Once Upon a Princess and a Pea is both the traditional version of the story and a modernized version in that very little is changed except that the Princess runs away when her parents try to marry her to an old toothless man and the Prince drives a hot red car.
I had high hopes for this book but I’m afraid it floundered a little.
It starts, “Princess Esmeralda was beautiful both inside and out, as true princesses sometimes are.… When Esmeralda hid their playing hide and seek after dark, no one could ever find her.” When we are introduced to the Prince, Hector, we learn he is disappointed in the princesses he knows for several reasons including “they were too scared to play hide and seek after dark.” I really felt this revelation should have gone somewhere, other than showing us that they had common interests. I kept waiting from them to hide in the dark.
Prince Hector meets Esmeralda on his return home from a failed attempt to find a bride. The three castles the Prince visited in his search for the perfect Princess were cleverly presented.
When Prince Hector comes upon Princess Esmeralda in the rain, wearing all her clothes, he simply asks “where are you going in this rain?” There is no reference to her strange appearance.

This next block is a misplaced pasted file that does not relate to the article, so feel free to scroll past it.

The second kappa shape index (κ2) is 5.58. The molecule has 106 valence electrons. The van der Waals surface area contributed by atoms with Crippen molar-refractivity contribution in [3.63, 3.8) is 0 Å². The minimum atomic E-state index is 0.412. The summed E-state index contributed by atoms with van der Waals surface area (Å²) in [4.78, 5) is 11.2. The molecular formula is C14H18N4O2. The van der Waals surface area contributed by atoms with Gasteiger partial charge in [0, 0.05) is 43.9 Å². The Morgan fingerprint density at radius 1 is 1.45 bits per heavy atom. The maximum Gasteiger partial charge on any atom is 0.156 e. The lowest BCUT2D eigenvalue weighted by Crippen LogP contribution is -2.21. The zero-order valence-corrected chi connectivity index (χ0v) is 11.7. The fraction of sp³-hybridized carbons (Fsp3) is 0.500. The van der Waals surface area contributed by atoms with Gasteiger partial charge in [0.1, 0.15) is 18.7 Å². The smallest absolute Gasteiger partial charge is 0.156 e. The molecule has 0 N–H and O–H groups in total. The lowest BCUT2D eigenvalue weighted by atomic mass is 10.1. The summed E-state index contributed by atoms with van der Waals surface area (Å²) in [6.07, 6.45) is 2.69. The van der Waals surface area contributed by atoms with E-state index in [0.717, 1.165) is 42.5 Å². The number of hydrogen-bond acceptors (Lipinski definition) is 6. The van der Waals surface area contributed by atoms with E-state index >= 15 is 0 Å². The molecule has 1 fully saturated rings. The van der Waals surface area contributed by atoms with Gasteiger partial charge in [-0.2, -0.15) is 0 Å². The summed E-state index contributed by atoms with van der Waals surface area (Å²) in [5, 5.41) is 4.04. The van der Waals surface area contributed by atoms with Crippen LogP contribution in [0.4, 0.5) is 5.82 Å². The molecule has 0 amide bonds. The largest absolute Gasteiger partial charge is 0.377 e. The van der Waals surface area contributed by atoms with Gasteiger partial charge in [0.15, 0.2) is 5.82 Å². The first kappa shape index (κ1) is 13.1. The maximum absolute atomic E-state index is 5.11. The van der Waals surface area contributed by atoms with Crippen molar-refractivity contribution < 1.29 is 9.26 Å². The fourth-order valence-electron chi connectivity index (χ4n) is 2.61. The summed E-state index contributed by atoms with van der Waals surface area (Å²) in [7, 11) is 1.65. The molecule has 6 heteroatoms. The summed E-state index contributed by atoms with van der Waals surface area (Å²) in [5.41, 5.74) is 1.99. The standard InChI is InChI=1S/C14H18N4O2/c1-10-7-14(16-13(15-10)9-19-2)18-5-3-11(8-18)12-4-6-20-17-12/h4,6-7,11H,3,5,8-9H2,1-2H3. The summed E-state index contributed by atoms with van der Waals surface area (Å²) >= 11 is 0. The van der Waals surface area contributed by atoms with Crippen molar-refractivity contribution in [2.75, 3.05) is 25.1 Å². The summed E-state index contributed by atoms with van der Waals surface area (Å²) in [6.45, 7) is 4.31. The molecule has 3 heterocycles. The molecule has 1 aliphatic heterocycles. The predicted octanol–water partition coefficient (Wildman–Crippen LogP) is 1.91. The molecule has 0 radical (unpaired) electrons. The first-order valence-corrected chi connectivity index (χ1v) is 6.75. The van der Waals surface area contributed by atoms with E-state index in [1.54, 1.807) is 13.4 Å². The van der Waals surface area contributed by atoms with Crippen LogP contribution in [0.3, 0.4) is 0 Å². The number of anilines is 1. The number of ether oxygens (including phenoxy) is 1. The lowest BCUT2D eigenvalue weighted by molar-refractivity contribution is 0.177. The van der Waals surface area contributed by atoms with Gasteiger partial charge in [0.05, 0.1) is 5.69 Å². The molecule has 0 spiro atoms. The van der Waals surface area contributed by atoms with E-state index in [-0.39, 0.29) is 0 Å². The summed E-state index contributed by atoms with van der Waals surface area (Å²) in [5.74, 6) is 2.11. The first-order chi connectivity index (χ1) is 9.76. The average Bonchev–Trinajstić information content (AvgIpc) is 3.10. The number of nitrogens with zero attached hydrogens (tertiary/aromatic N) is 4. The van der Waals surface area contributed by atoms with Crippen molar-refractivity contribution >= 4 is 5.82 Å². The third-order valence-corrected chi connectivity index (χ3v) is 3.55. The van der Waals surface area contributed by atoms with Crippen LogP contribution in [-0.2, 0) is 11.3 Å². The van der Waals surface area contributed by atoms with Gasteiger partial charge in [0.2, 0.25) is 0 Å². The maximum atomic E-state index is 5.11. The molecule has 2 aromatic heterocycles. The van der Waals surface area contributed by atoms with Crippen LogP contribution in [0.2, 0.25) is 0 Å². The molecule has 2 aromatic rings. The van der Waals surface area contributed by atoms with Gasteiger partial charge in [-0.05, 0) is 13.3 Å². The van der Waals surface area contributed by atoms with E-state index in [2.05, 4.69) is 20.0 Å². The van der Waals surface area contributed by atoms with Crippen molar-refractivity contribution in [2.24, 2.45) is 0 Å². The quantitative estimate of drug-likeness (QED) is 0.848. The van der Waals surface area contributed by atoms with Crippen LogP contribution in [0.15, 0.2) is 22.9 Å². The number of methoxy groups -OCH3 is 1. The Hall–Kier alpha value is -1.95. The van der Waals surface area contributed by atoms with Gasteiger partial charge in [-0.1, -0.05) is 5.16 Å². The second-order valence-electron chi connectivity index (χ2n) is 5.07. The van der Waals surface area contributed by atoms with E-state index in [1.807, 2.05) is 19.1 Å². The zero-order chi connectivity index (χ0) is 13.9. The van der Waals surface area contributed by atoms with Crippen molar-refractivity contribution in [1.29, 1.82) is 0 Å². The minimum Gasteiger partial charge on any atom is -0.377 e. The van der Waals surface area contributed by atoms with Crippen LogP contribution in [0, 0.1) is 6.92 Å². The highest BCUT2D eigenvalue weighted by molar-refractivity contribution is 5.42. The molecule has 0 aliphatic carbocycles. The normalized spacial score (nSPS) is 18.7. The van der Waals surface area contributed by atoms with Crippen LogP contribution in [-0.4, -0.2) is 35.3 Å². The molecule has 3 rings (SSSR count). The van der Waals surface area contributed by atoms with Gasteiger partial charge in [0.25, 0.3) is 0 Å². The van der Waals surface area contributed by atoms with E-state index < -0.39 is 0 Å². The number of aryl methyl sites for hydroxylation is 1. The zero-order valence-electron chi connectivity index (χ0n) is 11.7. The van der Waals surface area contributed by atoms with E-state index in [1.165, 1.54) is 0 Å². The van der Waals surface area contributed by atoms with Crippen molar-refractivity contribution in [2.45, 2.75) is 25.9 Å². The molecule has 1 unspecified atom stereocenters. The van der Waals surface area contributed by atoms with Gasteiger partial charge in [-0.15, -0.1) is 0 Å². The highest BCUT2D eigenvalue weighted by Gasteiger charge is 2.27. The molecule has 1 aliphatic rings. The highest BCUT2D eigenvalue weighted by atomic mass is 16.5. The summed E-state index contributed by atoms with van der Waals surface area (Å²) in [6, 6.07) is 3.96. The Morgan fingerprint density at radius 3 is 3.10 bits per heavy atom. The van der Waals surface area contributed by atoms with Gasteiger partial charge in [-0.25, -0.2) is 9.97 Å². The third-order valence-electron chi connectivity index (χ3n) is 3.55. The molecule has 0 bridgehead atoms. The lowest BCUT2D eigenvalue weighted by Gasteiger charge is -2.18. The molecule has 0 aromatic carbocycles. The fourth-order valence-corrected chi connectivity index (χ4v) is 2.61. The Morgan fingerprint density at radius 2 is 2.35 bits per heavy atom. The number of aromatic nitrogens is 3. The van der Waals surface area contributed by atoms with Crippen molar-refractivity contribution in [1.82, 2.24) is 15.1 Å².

I felt the story was disjointed in that the Prince’s idea of a bride is completely different than his mother’s but the only way Esmeralda is accepted is by suffering from a pea hidden beneath twenty mattresses, fifty the quilts, one hundred blankets, and one lacy bedspread. This does not seem to jibe with the personality we have seen up until this point.
Ann Campbell’s attempt to update the fairytale and also keep the traditional storyline is admirable but seems to fall through Alice’s Looking Glass.
The illustrations by Kathy Osborn Young are strange, some dream-like, some newspaper cartoon style, with disproportionate faces and odd perspectives.
This would not be my first recommendation for a book about the princess and the pea.